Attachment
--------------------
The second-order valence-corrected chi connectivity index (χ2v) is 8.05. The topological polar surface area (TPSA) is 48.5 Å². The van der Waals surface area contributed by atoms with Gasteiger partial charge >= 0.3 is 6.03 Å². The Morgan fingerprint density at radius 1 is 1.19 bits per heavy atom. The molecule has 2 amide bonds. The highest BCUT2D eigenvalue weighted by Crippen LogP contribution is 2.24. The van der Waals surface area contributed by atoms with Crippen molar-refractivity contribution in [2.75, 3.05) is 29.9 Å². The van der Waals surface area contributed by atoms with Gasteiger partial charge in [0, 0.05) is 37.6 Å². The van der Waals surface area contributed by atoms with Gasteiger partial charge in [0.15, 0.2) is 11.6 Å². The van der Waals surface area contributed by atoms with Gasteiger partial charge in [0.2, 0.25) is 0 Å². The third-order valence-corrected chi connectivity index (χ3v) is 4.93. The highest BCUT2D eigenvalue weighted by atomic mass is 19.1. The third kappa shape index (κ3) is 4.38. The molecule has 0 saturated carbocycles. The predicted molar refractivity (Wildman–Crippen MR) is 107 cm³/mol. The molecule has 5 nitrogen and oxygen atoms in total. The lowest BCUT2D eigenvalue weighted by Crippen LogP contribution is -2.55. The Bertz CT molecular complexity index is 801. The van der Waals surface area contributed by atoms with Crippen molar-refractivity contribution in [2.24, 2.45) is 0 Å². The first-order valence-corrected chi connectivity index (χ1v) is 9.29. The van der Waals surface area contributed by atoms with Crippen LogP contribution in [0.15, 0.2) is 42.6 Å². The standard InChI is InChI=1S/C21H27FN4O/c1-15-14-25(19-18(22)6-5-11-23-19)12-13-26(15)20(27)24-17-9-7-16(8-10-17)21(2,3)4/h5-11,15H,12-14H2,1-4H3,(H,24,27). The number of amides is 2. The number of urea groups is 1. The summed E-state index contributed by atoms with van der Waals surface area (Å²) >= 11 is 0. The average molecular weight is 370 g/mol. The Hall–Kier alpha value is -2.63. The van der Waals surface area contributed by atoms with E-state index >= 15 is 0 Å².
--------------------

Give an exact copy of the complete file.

The second-order valence-corrected chi connectivity index (χ2v) is 8.05. The topological polar surface area (TPSA) is 48.5 Å². The van der Waals surface area contributed by atoms with Gasteiger partial charge >= 0.3 is 6.03 Å². The Morgan fingerprint density at radius 1 is 1.19 bits per heavy atom. The molecule has 2 amide bonds. The highest BCUT2D eigenvalue weighted by Crippen LogP contribution is 2.24. The van der Waals surface area contributed by atoms with Crippen molar-refractivity contribution in [2.75, 3.05) is 29.9 Å². The van der Waals surface area contributed by atoms with Gasteiger partial charge in [0, 0.05) is 37.6 Å². The van der Waals surface area contributed by atoms with Gasteiger partial charge in [0.15, 0.2) is 11.6 Å². The van der Waals surface area contributed by atoms with Gasteiger partial charge in [0.2, 0.25) is 0 Å². The third-order valence-corrected chi connectivity index (χ3v) is 4.93. The highest BCUT2D eigenvalue weighted by atomic mass is 19.1. The third kappa shape index (κ3) is 4.38. The molecule has 0 saturated carbocycles. The predicted molar refractivity (Wildman–Crippen MR) is 107 cm³/mol. The molecule has 5 nitrogen and oxygen atoms in total. The lowest BCUT2D eigenvalue weighted by Crippen LogP contribution is -2.55. The Bertz CT molecular complexity index is 801. The van der Waals surface area contributed by atoms with Crippen molar-refractivity contribution in [2.24, 2.45) is 0 Å². The first-order valence-corrected chi connectivity index (χ1v) is 9.29. The van der Waals surface area contributed by atoms with Crippen LogP contribution in [0.15, 0.2) is 42.6 Å². The standard InChI is InChI=1S/C21H27FN4O/c1-15-14-25(19-18(22)6-5-11-23-19)12-13-26(15)20(27)24-17-9-7-16(8-10-17)21(2,3)4/h5-11,15H,12-14H2,1-4H3,(H,24,27). The number of amides is 2. The number of urea groups is 1. The summed E-state index contributed by atoms with van der Waals surface area (Å²) >= 11 is 0. The average molecular weight is 370 g/mol. The Hall–Kier alpha value is -2.63. The van der Waals surface area contributed by atoms with E-state index >= 15 is 0 Å².